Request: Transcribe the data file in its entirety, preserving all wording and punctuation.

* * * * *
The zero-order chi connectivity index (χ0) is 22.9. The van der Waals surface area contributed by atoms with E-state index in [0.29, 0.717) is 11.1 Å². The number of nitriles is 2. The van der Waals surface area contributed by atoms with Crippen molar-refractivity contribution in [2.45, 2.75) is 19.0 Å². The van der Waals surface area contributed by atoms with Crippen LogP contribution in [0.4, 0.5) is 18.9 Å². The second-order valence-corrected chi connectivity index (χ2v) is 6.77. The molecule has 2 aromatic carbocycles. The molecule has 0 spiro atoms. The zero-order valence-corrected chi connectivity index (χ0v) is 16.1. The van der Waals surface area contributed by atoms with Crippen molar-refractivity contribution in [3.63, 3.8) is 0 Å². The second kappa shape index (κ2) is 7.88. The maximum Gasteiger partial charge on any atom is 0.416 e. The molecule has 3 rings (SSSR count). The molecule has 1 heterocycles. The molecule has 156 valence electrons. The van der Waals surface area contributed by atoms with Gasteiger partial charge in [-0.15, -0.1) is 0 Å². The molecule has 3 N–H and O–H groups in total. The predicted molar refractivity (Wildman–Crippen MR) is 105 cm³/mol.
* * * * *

The zero-order chi connectivity index (χ0) is 22.9. The van der Waals surface area contributed by atoms with E-state index in [0.29, 0.717) is 11.1 Å². The number of nitriles is 2. The van der Waals surface area contributed by atoms with Crippen molar-refractivity contribution in [2.45, 2.75) is 19.0 Å². The van der Waals surface area contributed by atoms with Crippen LogP contribution in [0.4, 0.5) is 18.9 Å². The second-order valence-corrected chi connectivity index (χ2v) is 6.77. The molecule has 2 aromatic carbocycles. The molecule has 0 spiro atoms. The zero-order valence-corrected chi connectivity index (χ0v) is 16.1. The van der Waals surface area contributed by atoms with Crippen molar-refractivity contribution in [3.63, 3.8) is 0 Å². The second kappa shape index (κ2) is 7.88. The maximum Gasteiger partial charge on any atom is 0.416 e. The molecule has 3 rings (SSSR count). The molecule has 1 heterocycles. The molecule has 156 valence electrons. The van der Waals surface area contributed by atoms with Gasteiger partial charge in [-0.15, -0.1) is 0 Å². The molecule has 3 N–H and O–H groups in total. The predicted molar refractivity (Wildman–Crippen MR) is 105 cm³/mol.